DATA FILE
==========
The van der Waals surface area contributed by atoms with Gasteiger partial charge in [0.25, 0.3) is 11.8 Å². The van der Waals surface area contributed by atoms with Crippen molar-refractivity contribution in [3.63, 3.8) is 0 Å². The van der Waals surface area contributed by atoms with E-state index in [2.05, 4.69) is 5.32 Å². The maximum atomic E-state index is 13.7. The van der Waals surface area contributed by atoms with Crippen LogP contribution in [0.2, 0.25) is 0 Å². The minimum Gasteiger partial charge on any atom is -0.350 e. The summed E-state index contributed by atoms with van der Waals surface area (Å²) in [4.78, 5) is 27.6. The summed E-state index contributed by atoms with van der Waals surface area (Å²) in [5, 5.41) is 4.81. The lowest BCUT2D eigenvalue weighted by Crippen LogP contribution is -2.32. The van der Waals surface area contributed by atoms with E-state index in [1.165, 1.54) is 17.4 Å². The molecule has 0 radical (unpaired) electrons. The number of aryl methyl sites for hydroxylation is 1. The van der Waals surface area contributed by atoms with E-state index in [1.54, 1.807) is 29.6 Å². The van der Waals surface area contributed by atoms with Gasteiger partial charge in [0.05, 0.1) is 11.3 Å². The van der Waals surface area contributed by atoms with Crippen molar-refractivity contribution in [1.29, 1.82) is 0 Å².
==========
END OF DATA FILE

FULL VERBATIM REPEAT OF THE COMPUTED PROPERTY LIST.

The van der Waals surface area contributed by atoms with Gasteiger partial charge in [0.25, 0.3) is 11.8 Å². The van der Waals surface area contributed by atoms with Crippen molar-refractivity contribution in [3.63, 3.8) is 0 Å². The van der Waals surface area contributed by atoms with E-state index in [2.05, 4.69) is 5.32 Å². The maximum atomic E-state index is 13.7. The van der Waals surface area contributed by atoms with Crippen LogP contribution in [0.2, 0.25) is 0 Å². The minimum Gasteiger partial charge on any atom is -0.350 e. The summed E-state index contributed by atoms with van der Waals surface area (Å²) in [4.78, 5) is 27.6. The summed E-state index contributed by atoms with van der Waals surface area (Å²) in [5, 5.41) is 4.81. The lowest BCUT2D eigenvalue weighted by Crippen LogP contribution is -2.32. The van der Waals surface area contributed by atoms with E-state index in [1.165, 1.54) is 17.4 Å². The molecule has 0 radical (unpaired) electrons. The number of aryl methyl sites for hydroxylation is 1. The van der Waals surface area contributed by atoms with E-state index in [1.54, 1.807) is 29.6 Å². The van der Waals surface area contributed by atoms with Gasteiger partial charge in [0.05, 0.1) is 11.3 Å². The van der Waals surface area contributed by atoms with Crippen molar-refractivity contribution in [1.29, 1.82) is 0 Å².